Herring learned about ways that the central office can help support schools that may not always be apparent or advertised. One example he discovered: the district's family engagement office will send a representative to visit schools at the principal's request to see how parents are greeted when they visit the school and whether it's a welcoming environment.
6. Experience with managing large budgets and finance. As director of curriculum, Herring's budget was about $100 million, and he oversaw about 250 people. That gave him experience managing money that many principals don't get. His school budget is around $250,000 annually.
"It's not intimidating to me in any way. I know how to stretch it and use it in ways that are best for kids," Herring said. In his central office job, he worked with the transportation and facilities departments, which principals also have to work with when they become school leaders, but generally don't have a lot of interactions with while they are teaching.
7. Understanding the "why" behind policies. Often teachers and principals are asked to carry out a new policy or implement programs, but have no idea why. Herring said his long tenure in the central office has given him a good understanding of the historical reasons for certain initiatives.
When he doesn't know why the district is doing something, he knows who to call to find out who or what is driving new programs and directives, what the central office is trying to achieve, and how it fits into the district's larger goals or mission. While he may be able to get more information on the "whys," and share staff and principal feedback to those in central office, he may not always be able to stop those initiatives from going into effect.
But the central office staff is receptive to his input because they know that he's been in both worlds, and they sometimes make adjustments based on his feedback, Herring said.
"Sometimes it's like 'guys we can't help. That came down from the Virginia Department of Education; these good folks in central office aren't just trying to torture us. They were given that directive by the state school board,' " Herring said.
Friestleben still uses her knowledge of the bureaucracy to get answers to burning questions, especially when she feels like she is not getting a straight answer, she said. And she can hold her bosses accountable because she knows what they are supposed to be doing, she said.
"I know too much now," Friestleben said. "I think it's probably hard for some of my direct supervisors. A lot of the time in district leadership, you'll have one go-to person, and they'll take it from there.... Well, when you've worked in the central office, you know how to get things done. And so, you go directly to who is going to get it done for you."
8. The absolute necessity for getting buy-in from teachers. Herring learned that buy-in from teachers makes or breaks an initiative and their concerns must be heard. The same goes for other constituencies that would be affected by any proposed change, he said.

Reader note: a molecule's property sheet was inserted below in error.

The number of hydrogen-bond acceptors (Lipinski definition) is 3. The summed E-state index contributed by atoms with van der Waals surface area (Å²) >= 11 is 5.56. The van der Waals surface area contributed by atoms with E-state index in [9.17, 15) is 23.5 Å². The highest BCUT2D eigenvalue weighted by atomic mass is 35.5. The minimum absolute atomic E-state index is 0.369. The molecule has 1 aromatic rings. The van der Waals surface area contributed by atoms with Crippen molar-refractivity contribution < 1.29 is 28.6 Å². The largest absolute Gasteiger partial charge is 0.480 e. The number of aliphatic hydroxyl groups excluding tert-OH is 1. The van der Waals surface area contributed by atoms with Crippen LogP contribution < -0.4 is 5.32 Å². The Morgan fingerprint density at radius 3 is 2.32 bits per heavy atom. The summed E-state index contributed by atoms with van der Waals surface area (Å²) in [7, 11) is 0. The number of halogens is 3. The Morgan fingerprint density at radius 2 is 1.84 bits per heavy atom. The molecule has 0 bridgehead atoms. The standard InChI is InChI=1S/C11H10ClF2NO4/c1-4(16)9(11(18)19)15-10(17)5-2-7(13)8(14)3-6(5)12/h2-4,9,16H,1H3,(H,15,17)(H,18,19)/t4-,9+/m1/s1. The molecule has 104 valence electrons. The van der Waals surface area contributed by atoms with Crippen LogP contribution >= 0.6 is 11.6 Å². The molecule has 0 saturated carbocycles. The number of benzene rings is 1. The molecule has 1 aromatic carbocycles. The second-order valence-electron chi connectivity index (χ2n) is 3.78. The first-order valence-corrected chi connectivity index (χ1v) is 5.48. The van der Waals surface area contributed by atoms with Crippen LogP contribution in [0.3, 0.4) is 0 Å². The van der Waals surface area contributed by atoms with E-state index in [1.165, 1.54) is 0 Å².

Herring knew that when the school district was embarking recently on a 1:1 model, one of the first things he had to do was talk to teachers about how it tied in with the district's focus on student engagement. He led a cohort of teachers on an exploration of blended learning and authentic and useful integration of technology in their classrooms; what worried them about the move to 1:1; what support they needed; and how officials could make the process seamless.
"I think it's going really well," Herring said. "I think teachers are excited about it. We've built good expectations. We told them we want you to use technology when you feel it's the right tool for the job. Don't use it because of external pressure."
9. The dividends of building relationships and a network: As the superintendent's liaison to the community, Friestleben developed working ties with key community leaders, including the president of the teachers' union and the then-president of the Somali-American parent association at a time when the district was seeing an influx of Somali refugees and students.
Those leaders became useful contacts when she finally left to become a high school assistant principal and later principal.
"It gave me relationships that I didn't have before," she said.
10. Don't kid yourself, there's a surprising amount of politics. Friestleben said she had no idea that school board members were so likely to micromanage district operations. Principals and teachers are largely insulated from that kind of meddling.
"We spent a large amount of our time responding to inquiries from school board members, or directions from school board members," said Friestleben, who stressed that while the experience gave her a compassion for those in the central office that didn't have before, she never wants to work in a central office again.
In the short time she was at the central office, Friestleben worked for two superintendents and saw several new school board members come on board—giving her a glimpse into how turnover at the top can lead to changes in both policies and practices and can send the staff back to the drawing board many times over on the same issue.
For Herring, it was not political meddling so much as some staffers positioning themselves for better jobs, although there were school board members who successfully ran on issues that, if implemented, weren't necessarily in the best interest of students.
Still, he said, the staff in central office is working to support students' success.
"Almost everybody that I've run across is doing what they're doing to help kids," Herring said. "I don't think anyone comes into this work [saying], 'let's keep these kids from learning.' Maybe I am being a little Pollyanna, but I really have enjoyed getting to know so many very capable people. They are wicked smart and have great ideas. Even if I don't agree with the methods, ultimately, they are just trying to do the best they can for kids."